Financial Corruption Plagues House Democrats as Republicans Find Success in Push to Ditch Corporations

In this photo taken Oct. 18, 2016, Florida Democratic Congressional candidate Stephanie Murphy meets with voters at a senior center in Altamonte Springs, Fla. Rep. John Mica, R-Fla., is seeking a 13th term in Congress from central Florida, but it’s not an easy path. The veteran Republican tells supporters turnout …
AP Photo/John Raoux

An interesting trend is emerging in American politics whereby Democrats are emerging as the party of financial corruption as Republicans find fundraising success sans corporate dollars. The tectonic political shift could prove significant in the long-run leading into the 2022 congressional midterm elections, and beyond.

Several frontline House Democrats find themselves embroiled in financial corruption scandals, with at least five—Reps. Vicente Gonzalez (D-TX), Dean Phillips (D-MN), Stephanie Murphy (D-FL), Tom Malinowski (D-NJ), and Sean Patrick Maloney (D-NY)—facing questions and criticisms over their personal finances and portfolios, which may cause them political blowback in the upcoming elections.

Gonzalez’s account with the Bank of China, now closed after it was reported first by Breitbart News, has hurt him politically in Texas. Local news outlets followed up on the original Breitbart News investigation that uncovered an account with the Chinese Communist Party-controlled bank the congressman revealed on personal financial disclosure forms for the calendar years 2017, 2018, and 2019. The account, valued at between $100,001 and $250,000, pulled in annually in interest between $2,501 and $5,000—a particularly lucrative arrangement.

While Gonzalez’s office denied any wrongdoing, after the reports his staff announced he closed the account. The fiasco has been the subject of vicious attack ads against Gonzalez in his district, a South Texas border district that in its more-than-a-century in existence has never gone Republican. In the last election, in 2020, GOP candidate Monica de la Cruz Hernandez nearly defeated Gonzalez, holding him to just 50.05 percent of the vote. She got just over 47 percent of the vote. Her surprisingly strong performance has Republicans excited about her decision to run again in 2022, hoping she can replicate that energy and perhaps defeat Gonzalez, flipping the 15th district in Texas for the first time ever—more than a century—into GOP hands. In a recent radio appearance on Breitbart News Saturday on SiriusXM 125 the Patriot Channel, De la Cruz Hernandez hammered Gonzalez for the Bank of China account—and lit him up over President Joe Biden’s malfeasance with immigration policy. Biden’s immigration policy—a complete reversal from former President Donald Trump’s remain-in-Mexico plan and a return to the failures of catch-and-release—has slammed the 15th district in Texas where the now-famous Donna facility that is housing thousands more unaccompanied minor children (UACs) than it was built for.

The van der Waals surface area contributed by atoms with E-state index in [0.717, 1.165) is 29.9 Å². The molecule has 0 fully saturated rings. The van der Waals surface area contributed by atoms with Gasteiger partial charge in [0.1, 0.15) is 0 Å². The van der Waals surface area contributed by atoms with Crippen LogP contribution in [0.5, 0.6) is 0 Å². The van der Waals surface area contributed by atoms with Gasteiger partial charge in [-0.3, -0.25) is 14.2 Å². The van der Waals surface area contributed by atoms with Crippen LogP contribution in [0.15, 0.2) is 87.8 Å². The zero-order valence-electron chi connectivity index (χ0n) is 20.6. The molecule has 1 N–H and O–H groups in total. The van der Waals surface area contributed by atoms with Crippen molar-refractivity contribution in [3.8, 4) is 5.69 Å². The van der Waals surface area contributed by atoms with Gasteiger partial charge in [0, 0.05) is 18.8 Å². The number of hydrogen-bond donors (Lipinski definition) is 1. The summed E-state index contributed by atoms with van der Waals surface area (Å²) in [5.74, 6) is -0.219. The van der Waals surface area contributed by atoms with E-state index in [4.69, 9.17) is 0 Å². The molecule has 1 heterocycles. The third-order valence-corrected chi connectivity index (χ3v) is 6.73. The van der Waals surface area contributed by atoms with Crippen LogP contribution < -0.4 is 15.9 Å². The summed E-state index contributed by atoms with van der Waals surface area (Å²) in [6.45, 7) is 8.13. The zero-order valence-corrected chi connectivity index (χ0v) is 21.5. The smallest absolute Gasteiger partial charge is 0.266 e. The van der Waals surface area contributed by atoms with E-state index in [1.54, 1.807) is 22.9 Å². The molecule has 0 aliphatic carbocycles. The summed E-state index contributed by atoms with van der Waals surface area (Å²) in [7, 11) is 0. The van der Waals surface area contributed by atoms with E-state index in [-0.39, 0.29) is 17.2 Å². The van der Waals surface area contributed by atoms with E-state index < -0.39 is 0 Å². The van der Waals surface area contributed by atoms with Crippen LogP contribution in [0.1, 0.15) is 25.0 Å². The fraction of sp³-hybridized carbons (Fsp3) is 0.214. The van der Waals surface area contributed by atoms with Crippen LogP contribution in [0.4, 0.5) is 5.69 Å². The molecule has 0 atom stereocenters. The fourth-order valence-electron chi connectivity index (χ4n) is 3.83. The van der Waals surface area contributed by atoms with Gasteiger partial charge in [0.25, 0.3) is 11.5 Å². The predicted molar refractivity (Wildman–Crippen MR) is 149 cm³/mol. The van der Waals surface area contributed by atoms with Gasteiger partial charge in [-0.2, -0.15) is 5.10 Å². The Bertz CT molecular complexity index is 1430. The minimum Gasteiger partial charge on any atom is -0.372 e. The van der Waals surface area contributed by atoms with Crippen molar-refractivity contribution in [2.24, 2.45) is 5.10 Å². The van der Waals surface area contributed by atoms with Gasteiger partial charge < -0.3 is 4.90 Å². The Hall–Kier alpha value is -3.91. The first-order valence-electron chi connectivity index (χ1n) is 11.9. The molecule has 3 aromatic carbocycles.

But the broader theme of Gonzalez getting rich off a foreign bank account with an institution that has no branch in his district and aligns itself with the core mission of the chief adversary of the United States while he fails to address major problems with American immigration failures under Biden is a potent recipe for potential political disaster for him. In other words, Gonzalez is rolling in the dough while his constituents do not have someone addressing their very basic concerns such as the mass influx of migrants at the border. Gonzalez is seeking to remedy that toxic image this week by hosting a bipartisan group of lawmakers for a border trip in his district as part of the House Problem Solvers caucus, but it may already be too late for him on this front.

Gonzalez is hardly the only Democrat in a tough reelection battle who has real financial problems though. Phillips, a wealthy Democrat from Minnesota, represents the battleground third congressional district there. His latest financial disclosure forms indicate he has holdings in the Cayman Islands worth hundreds of thousands of dollars. The questionable investment could prove politically damaging for him, as the Cayman Islands is “the world’s most notorious offshore tax haven,” as National Republican Congressional Committee (NRCC) spokesman Mike Berg said. Should Phillips vote for the forthcoming so-called “infrastructure” plan from Biden, which is not really an infrastructure bill but is more so an environmentalist restructuring of the country using tax hikes to do so, he will inevitably face harsh criticism for why he has assets sheltered offshore in the Cayman Islands while he votes to raise taxes on everyone else to pay for an aggressive leftist agenda.